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Preserving dignity looks like it is being built into the design Scotland’s new social security system. It’s also the phrase that was at the heart of work undertaken by the Poverty Truth Commission and Nourish Scotland on the community provision of food.  Consideration of how something might impact on a person’s dignity, could really transform the way we think about the delivery of public services. Here’s a great example of a community project in Aberdeen which tackles food poverty but always with a keen eye on preserving the dignity of those they serve. 

A basket full of high-quality food for £2.50 may seem too good to be true – but that’s now the reality for shoppers at Scotland’s first food pantry.

The Woodside Pantry in Aberdeen provides people living in one of the city’s most disadvantaged areas a way to shop for a lot less.

It is an innovative, community-run project. The aim is to combat food poverty, and it has been hailed as a sustainable alternative to food bank use.

“I can get some really good healthy food at a very reasonable price”

For a small weekly charge, members get access to food donated by supermarkets and a local charity. Clare Whyte, one of the workers at the community centre where the pantry is based, told BBC Scotland’s The Nine: “Food banks are not a long-term solution. It’s an emergency food service, really.

“This could be a way to reduce food waste which is massive and a huge issue as we know and also tackle food poverty at the same time.

Food parcels from food banks are often only available to people who have been referred by frontline professionals like GPs or advice agencies. But membership of the Woodside Pantry was initially open to anyone living in the immediate area around the Fersands and Fountain Community Centre, where the project is based. It proved so popular that the catchment area has now been widened and the membership cap extended. Almost half of the people using the service receive benefits or Jobseeker’s Allowance. A quarter of the users are single parents. There are now 83 households with membership to the pantry, and more than 200 local residents – including children – are directly benefitting.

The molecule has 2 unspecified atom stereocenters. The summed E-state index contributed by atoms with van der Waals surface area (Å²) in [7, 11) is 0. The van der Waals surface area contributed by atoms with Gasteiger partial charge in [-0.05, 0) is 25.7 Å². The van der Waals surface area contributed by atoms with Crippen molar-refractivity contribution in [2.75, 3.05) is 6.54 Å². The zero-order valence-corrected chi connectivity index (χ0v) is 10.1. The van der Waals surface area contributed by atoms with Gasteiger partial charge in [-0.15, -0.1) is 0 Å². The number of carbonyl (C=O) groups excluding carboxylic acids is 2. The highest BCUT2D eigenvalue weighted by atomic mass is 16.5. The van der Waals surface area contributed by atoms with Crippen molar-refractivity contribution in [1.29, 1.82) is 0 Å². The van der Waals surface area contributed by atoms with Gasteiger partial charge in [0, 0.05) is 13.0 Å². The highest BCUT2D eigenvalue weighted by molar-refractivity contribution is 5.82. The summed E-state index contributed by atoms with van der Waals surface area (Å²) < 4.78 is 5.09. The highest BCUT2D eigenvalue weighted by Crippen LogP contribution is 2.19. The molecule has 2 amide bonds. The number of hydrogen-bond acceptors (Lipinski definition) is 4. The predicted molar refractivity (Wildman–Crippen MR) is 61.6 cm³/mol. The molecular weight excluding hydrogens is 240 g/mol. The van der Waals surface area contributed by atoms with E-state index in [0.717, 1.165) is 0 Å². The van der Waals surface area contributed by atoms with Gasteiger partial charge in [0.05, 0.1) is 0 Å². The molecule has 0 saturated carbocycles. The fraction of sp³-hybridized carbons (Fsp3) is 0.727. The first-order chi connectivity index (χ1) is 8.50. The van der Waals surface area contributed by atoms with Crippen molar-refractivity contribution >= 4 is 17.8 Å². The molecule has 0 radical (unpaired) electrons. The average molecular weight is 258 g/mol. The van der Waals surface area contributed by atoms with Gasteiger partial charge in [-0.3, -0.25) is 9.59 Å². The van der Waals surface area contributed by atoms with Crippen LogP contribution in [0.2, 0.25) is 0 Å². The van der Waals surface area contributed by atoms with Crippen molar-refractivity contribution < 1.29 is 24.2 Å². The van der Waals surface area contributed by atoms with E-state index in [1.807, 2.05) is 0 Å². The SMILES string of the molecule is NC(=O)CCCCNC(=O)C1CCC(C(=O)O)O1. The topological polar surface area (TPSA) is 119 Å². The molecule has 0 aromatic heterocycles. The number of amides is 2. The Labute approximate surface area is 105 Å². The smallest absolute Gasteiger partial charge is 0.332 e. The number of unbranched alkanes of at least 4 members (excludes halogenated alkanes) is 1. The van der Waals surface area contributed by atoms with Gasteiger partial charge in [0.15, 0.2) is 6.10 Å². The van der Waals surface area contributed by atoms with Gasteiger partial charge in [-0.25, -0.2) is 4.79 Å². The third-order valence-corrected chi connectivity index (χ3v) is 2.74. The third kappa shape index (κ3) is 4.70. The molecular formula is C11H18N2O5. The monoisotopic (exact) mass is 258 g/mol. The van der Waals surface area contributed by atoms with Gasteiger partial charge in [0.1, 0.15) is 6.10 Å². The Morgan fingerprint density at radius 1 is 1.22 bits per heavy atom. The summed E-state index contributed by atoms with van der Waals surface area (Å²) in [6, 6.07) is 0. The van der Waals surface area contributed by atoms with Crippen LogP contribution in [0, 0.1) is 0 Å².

“I can get some very good, healthy food at a very reasonable price,” said Margaret Aisbitt, who was one of the first to sign up. Read the rest of this entry »

Local learning

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Good news for those communities with a hankering to visit another community where something of particular interest to them is happening, the Community Learning Exchange is once again open for business. These small awards that pay for travel and subsistence and a host fee, have proved very popular and effective – low on cost, high on impact. What is certainly true is that there is very little that is truly new under the sun and there’s no point in reinventing the wheel. There’s also much to be gained from learning from your peers.

By SCA

The Community Learning Exchange is a fantastic opportunity for communities to learn through the exchange of ideas and the sharing of common solutions.  When community groups make visits to other communities, the most valuable part is often meeting new people with similar interests and gaining new insights and perspectives on shared challenges.  Visiting groups come away armed with new ideas and approaches, and host organisations have the opportunity to explain their project to a new and interested audience, often seeing their own projects afresh through new eyes.